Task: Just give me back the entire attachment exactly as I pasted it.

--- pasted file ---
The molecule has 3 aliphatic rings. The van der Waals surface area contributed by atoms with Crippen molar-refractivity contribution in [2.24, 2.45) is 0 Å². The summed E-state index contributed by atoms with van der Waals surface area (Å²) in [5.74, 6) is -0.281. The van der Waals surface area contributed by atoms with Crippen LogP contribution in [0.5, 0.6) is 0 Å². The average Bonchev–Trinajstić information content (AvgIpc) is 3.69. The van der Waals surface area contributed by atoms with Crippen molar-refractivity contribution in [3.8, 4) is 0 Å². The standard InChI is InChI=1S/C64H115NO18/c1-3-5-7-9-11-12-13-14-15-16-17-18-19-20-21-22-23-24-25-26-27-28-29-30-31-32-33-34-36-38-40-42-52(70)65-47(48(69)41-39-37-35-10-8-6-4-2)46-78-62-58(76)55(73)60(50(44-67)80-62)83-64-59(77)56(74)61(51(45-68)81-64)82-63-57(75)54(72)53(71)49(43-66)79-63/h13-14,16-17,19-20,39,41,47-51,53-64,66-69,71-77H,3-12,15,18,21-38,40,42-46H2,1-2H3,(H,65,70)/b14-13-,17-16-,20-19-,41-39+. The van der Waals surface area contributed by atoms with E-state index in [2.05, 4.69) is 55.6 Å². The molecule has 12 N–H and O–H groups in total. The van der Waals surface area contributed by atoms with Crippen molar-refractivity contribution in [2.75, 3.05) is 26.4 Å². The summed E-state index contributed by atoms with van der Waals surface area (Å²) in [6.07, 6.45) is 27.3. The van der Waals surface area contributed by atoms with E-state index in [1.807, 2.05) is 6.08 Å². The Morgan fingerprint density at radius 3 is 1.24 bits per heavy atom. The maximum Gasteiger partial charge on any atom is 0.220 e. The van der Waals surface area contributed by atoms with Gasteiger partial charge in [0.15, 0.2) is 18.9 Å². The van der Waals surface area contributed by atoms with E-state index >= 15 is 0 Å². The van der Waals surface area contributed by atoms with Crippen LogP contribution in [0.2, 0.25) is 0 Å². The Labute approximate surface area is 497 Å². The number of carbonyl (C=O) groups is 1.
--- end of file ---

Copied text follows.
The molecule has 3 aliphatic rings. The van der Waals surface area contributed by atoms with Crippen molar-refractivity contribution in [2.24, 2.45) is 0 Å². The summed E-state index contributed by atoms with van der Waals surface area (Å²) in [5.74, 6) is -0.281. The van der Waals surface area contributed by atoms with Crippen LogP contribution in [0.5, 0.6) is 0 Å². The average Bonchev–Trinajstić information content (AvgIpc) is 3.69. The van der Waals surface area contributed by atoms with Crippen molar-refractivity contribution in [3.8, 4) is 0 Å². The standard InChI is InChI=1S/C64H115NO18/c1-3-5-7-9-11-12-13-14-15-16-17-18-19-20-21-22-23-24-25-26-27-28-29-30-31-32-33-34-36-38-40-42-52(70)65-47(48(69)41-39-37-35-10-8-6-4-2)46-78-62-58(76)55(73)60(50(44-67)80-62)83-64-59(77)56(74)61(51(45-68)81-64)82-63-57(75)54(72)53(71)49(43-66)79-63/h13-14,16-17,19-20,39,41,47-51,53-64,66-69,71-77H,3-12,15,18,21-38,40,42-46H2,1-2H3,(H,65,70)/b14-13-,17-16-,20-19-,41-39+. The van der Waals surface area contributed by atoms with E-state index in [2.05, 4.69) is 55.6 Å². The molecule has 12 N–H and O–H groups in total. The van der Waals surface area contributed by atoms with Crippen molar-refractivity contribution in [2.75, 3.05) is 26.4 Å². The summed E-state index contributed by atoms with van der Waals surface area (Å²) in [6.07, 6.45) is 27.3. The van der Waals surface area contributed by atoms with E-state index in [1.807, 2.05) is 6.08 Å². The Morgan fingerprint density at radius 3 is 1.24 bits per heavy atom. The maximum Gasteiger partial charge on any atom is 0.220 e. The van der Waals surface area contributed by atoms with Gasteiger partial charge in [0.15, 0.2) is 18.9 Å². The van der Waals surface area contributed by atoms with E-state index >= 15 is 0 Å². The van der Waals surface area contributed by atoms with Crippen LogP contribution in [0.2, 0.25) is 0 Å². The Labute approximate surface area is 497 Å². The number of carbonyl (C=O) groups is 1.